This year, I made a New Year's resolution that confused some people. By confuse, I mean conversations about it usually went like this:
Me: "Next summer, I'm going to wear a bikini."
Them: "What a great goal! What are you doing? Weight Watchers? Jenny Craig? Are you going vegan? Paleo? Are you having the surgery?"
Me: "I said I was going to wear a bikini. I didn't say I was going to lose weight."
Them: Face melts off like they're staring into the Arc of The Covenant.
I didn't understand why this was so hard to grasp. By now, everyone on the Internet has heard the saying, "How to get a bikini body: Put a bikini on your body." The "fatkini" was news last summer, and in such demand that finding one, even through the powers of the Internet, was difficult. This year, I was prepared; I ordered mine in March.
No one I had the above conversation with had the audacity to tell me directly that I shouldn't wear a bikini because my fatness would offend their eyes. Not one person would admit that they didn't want me to wear a bikini because of their aesthetic preference -- a preference that is shaped by our cultural perceptions of what is and isn't beautiful. But that wasn't the reason these people didn't want me to wear a bikini. Of course, it could never be as shallow as that.
The most common concern was my health. Presumably I, as a fat woman, would not know how to properly operate the complicated piece of equipment known as a bikini. What if I strangled in all the straps and ties? What if I became distracted by the complexity of spandex, a substance heretofore unknown to me, and wandered blindly into traffic? What if I ate it? I'm not sure what all these well-meaning people thought was going to happen to me. Blood pressure, heart problems, joint problems and cholesterol were all brought up, but I didn't see any kind of warning label anywhere on the suit that suggested the Surgeon General had investigated these claims. I remain skeptical as to the health problems bikinis cause.
The secondary concern seemed to be that I would be "glorifying obesity." I was going to look so good in my bikini, I would make others question their perceptions of beauty and body size? It seems like that's more of an inducement to wear the bikini than not to wear it. And it's a lovely compliment; I never knew I was so gorgeous as to make people rethink their lifestyles. Move over, Helen of Troy; Jenny Trout is going to wage a war on good health and fit bodies!
A third type of person only worried about my comfort: "Wouldn't you be more comfortable in a one piece?" Or perhaps I would be more comfortable if I didn't go to the beach at all. If I venture into the water in a bikini, the sight of my melanin-deficient Michigan belly might attract beluga whales. Sure, I could secretly live among them and learn their ancient ways, but I couldn't keep that kind of ruse up forever. One day, they would learn of my betrayal, sparking tense conflict between humans and those gentle giants of the sea.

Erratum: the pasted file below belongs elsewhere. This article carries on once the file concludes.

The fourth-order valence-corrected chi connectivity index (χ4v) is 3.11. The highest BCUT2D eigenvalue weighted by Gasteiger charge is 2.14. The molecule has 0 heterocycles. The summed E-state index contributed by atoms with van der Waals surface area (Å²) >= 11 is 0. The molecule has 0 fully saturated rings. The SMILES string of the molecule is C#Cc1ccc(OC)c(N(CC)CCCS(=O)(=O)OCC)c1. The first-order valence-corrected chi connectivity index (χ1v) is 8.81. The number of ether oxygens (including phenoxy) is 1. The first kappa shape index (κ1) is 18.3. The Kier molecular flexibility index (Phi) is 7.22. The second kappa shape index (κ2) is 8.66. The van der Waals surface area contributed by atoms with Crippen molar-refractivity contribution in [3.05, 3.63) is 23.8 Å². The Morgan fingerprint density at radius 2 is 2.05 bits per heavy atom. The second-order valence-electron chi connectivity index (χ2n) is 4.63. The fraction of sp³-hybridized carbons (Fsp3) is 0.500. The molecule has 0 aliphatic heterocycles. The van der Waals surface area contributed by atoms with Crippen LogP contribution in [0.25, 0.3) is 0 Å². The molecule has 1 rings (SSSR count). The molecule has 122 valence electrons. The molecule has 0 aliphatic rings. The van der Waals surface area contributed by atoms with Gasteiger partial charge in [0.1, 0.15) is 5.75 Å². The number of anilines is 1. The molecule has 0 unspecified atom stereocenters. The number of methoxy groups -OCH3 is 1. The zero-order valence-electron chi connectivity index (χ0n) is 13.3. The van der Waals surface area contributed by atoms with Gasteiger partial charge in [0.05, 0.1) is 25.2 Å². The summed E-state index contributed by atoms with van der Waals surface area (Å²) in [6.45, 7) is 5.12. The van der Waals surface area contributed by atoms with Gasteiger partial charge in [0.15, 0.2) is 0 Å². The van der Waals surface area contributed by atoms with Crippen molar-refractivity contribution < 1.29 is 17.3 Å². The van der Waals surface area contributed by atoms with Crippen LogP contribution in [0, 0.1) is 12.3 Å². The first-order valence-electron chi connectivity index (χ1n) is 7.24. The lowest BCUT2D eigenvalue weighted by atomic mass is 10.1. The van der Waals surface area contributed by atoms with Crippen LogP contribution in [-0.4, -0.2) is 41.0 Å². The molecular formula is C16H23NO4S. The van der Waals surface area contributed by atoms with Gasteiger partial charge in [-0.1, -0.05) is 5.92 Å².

I am ashamed to say that despite all the dire prophecies, I ignored the advice and warnings leveled at my bikini resolution and, in late June, on a cold beach in Copper Harbor, Michigan, I wore my bikini.
Nothing happened. The families spending the day at Hunter's Point did not flee in terror for fear of catching whatever horrible health problems bikinis cause. No one immediately stuffed fistfuls of lard into their mouths to emulate my "glorious" body. And as far as I know, there aren't any whales in Lake Superior, so their ways remain a mystery to me.
I'm not stupid; I know why people didn't want to see me in a bikini. But apparently, I seem stupid to the people who tried to discourage me. I wasn't supposed to see through their excuses, or realize that the connections they were making were flawed. Our cultural discussion of fat bodies and how we clothe them has nothing to do with health concerns, the obesity epidemic or the comfort of fat people. It has everything to do with what we expect from women, what we've been told by the fashion industry and the value we place on "perfect" bodies.
The reason these people do not want to see a fat body in a bikini is because traditionally, that garment is something a woman earns by proving herself attractive enough to exist. If fat women begin wearing them without shame or fear, what's next? Will they have self-esteem? Will they demand respect? Then what will keep them in their proper place? How would conventionally attractive people judge them?
As a society, we need to be more honest in our discussions of other's bodies. If we can't avoid those totally unnecessary conversations, then we should at least admit the truth to ourselves: That this has nothing to do with health, and everything to do with the control we believe is our right to exert over others.
An earlier version of this post appears at Trout Nation